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Like ‘Mariana’, ‘Ophelia’ is a literary painting, but based on the work of William Shakespeare rather than Tennyson. Elizabeth Siddal, a model favored by the Pre-Raphaelite Brotherhood and for a time Dante Gabriel Rossetti’s wife, portrays the tragic character of Ophelia (Bradley, 141). “Ophelia” embodies John Ruskin’s belief that art should have a moral imperative. Viewers would have drawn a connection between Ophelia’s mistreatment (and subsequent suicide) and the abuse women in Victorian England endured, which occurred despite their supposed religious purity. In a sense, Millais exposed the double standard that plagued Victorian society: women were considered bastions of cultural goodness and were expected to act accordingly, yet they were still under the yoke of patriarchal tyranny. Millais, like many of his contemporaries, believed women had been forced into depravity and suffering by modernity. The tragic suicide of Ophelia was the perfect analogism for the crumbling social values Millais perceived.

William Holman Hunt, the second founding member of the Brotherhood, is perhaps best known for ‘The Awakening Conscience’, a painting which he hoped ‘[m]ight be said to have done not a little in calling attention to the class concerned’ (Bullen, 58).

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Hunt, like Millais, was an evangelical Christian, but it appears he was not always so religious. In a letter addressed to his good friend John Ruskin, Hunt states that he was ‘[a] contemptuous unbeliever in any spiritual principles’ until he was given a copy of ‘Modern Painters’ (a work by Ruskin) by a friend attempting to convert him to Roman Catholicism (Landow). His religiosity no doubt contributed to the heavily symbolic paintings, ‘The Awakening Conscience’ in particular. The painting has a certain earnestness, a product of his intense faith, which he claims separated him from Rossetti, who was ‘[t]oo absorbed with Dante and French literature’ and Millais, who ‘never read anything’ (Landow). In Hunt’s painting, a kept woman (i.e., a mistress) realizes she has been led astray and suddenly begins to rise from the lap of her partner. Like Millais, Hunt loved to analogize. The cat and mouse beneath the table symbolize the couple: the woman is the mouse, a representation of the meek attempting to escape from the clutches of sin, and the man is the cat, manipulative, depraved, and predatory. The woman’s gaze and sudden upward movement imply a sense of urgency and some kind of epiphany leading to an “awakening”. Hunt’s painting is hopeful and revelatory and implies that the woman will find some absolution. In Victorian England, prostitution was rampant and institutionalized, and evangelicals like Hunt were determined to see this social malignancy eradicated. Hunt, more than his fellow brethren, believed that Divinity guided his brush (Landow).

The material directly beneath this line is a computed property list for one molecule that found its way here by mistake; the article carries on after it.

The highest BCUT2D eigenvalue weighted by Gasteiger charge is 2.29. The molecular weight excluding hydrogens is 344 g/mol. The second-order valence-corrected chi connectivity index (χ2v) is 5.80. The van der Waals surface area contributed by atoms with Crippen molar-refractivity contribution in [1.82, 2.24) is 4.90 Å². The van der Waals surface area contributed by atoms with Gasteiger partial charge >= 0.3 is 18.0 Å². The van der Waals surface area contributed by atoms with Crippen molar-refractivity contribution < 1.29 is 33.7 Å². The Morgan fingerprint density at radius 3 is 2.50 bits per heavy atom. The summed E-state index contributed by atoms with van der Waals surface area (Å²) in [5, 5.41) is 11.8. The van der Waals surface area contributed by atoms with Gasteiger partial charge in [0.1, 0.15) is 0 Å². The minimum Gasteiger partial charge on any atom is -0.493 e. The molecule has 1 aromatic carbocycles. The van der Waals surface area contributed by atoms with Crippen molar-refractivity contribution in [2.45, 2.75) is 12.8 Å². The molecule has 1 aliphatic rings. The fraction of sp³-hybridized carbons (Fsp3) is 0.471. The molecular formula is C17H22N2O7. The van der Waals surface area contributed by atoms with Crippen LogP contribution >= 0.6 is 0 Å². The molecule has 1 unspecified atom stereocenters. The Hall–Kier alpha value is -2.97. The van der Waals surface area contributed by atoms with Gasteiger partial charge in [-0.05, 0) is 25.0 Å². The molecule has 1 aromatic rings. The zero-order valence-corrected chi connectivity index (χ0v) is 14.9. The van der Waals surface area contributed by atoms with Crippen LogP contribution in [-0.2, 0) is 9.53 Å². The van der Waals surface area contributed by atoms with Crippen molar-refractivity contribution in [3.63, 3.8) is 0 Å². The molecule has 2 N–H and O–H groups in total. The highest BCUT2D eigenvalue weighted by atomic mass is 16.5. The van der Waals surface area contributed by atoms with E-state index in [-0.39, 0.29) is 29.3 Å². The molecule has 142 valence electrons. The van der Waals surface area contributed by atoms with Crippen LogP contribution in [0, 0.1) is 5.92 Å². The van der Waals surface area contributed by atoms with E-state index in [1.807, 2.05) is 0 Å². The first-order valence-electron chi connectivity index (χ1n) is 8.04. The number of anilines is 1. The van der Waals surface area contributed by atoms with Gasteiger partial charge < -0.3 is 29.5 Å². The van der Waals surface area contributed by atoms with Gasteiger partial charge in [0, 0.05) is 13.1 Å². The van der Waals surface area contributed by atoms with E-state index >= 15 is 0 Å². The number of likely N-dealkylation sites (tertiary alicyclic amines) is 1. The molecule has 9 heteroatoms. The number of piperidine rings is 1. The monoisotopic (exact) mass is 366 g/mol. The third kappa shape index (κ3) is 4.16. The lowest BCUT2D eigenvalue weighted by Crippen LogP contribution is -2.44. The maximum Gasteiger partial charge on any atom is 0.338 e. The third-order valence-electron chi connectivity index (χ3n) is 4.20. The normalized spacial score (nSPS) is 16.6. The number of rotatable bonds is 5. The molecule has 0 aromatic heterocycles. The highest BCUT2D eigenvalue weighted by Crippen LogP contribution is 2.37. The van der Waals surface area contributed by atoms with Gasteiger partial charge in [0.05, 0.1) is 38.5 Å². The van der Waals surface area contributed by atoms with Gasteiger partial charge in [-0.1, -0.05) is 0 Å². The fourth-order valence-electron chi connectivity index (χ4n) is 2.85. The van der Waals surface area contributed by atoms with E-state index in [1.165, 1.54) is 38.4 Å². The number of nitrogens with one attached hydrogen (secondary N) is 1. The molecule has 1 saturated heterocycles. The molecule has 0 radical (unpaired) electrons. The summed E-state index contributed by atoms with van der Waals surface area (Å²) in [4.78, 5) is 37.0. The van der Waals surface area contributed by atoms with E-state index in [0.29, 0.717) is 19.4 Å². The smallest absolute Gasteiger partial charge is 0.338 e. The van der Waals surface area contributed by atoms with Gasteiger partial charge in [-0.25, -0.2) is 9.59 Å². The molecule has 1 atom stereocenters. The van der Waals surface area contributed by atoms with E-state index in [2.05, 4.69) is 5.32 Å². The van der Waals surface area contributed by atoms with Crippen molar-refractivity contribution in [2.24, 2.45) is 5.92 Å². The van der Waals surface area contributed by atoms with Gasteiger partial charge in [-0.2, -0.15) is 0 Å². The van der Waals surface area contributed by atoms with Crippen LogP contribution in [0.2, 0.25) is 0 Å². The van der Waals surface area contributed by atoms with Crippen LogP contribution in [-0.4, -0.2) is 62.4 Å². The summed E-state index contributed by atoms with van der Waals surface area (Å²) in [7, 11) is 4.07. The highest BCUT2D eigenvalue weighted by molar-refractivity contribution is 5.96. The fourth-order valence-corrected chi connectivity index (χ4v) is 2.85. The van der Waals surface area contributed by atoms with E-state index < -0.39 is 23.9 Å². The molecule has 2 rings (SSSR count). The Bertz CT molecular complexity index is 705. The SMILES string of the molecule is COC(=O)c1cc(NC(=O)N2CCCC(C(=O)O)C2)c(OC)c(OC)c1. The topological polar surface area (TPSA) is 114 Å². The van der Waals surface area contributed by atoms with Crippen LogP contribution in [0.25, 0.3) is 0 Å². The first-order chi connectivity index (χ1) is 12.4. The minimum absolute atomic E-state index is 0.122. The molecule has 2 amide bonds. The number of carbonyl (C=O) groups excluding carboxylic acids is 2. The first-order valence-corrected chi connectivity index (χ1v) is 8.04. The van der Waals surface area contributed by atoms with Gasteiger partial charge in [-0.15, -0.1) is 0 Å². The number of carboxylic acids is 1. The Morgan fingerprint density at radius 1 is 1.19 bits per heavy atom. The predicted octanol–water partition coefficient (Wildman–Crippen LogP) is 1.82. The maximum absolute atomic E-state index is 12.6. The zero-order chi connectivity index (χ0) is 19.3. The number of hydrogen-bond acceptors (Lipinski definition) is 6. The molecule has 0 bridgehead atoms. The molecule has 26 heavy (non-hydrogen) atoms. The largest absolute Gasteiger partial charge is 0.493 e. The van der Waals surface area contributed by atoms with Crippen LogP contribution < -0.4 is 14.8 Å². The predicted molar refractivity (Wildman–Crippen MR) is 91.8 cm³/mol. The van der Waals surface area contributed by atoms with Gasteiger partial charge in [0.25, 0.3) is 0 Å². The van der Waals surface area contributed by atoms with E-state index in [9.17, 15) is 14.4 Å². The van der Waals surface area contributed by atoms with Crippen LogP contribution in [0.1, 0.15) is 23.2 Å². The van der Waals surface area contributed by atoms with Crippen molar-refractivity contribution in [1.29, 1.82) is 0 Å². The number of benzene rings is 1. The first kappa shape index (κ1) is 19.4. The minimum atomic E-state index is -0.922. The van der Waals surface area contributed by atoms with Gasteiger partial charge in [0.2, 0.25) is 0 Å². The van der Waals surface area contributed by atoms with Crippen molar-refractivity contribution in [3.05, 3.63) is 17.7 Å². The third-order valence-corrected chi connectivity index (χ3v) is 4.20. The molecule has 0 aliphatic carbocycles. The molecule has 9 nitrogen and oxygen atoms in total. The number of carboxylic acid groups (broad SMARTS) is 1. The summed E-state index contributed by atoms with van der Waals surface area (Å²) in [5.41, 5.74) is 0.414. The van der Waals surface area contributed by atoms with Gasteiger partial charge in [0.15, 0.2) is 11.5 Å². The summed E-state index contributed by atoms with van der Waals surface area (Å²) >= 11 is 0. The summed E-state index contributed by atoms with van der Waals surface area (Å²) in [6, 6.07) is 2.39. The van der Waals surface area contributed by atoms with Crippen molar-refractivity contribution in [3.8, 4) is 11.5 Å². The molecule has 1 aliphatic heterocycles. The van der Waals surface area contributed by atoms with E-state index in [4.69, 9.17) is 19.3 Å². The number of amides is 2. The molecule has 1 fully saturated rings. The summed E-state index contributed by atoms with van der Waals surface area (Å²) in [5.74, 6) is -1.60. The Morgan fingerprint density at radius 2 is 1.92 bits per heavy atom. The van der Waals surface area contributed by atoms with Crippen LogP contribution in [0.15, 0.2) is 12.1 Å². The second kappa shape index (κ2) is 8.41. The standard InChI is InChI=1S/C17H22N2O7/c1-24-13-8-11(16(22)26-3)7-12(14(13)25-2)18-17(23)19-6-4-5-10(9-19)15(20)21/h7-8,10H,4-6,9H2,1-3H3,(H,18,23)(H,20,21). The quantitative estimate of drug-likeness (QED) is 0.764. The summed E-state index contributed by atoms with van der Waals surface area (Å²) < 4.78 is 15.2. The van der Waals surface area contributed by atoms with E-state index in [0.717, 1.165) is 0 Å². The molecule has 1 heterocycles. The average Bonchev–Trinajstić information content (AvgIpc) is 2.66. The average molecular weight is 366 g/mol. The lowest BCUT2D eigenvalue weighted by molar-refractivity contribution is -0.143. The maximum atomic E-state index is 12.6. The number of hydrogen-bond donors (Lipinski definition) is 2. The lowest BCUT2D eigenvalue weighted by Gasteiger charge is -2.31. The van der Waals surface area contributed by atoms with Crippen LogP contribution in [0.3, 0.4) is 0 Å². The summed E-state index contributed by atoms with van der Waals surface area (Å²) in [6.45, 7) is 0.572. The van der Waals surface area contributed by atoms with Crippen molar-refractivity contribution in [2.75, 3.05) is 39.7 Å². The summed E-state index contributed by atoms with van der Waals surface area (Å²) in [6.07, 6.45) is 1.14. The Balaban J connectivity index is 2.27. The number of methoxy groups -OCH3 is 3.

Dante Gabriel Rossetti, named after the famed Italian poet Dante, was the third member of the Brotherhood, and his paintings were generally more sensual than those of his compatriots. However, much of his work was just as religiously inspired as Hunt’s, though it was presented less earnestly. Women feature prominently in Rossetti’s paintings and in two in particular the notion of the vulnerable woman is well represented. The first of these paintings, ‘The Annunciation’ (‘Ecce Ancilla Domini), painted in 1850, draws on the tradition of annunciation painting and the Renaissance tradition of fresco.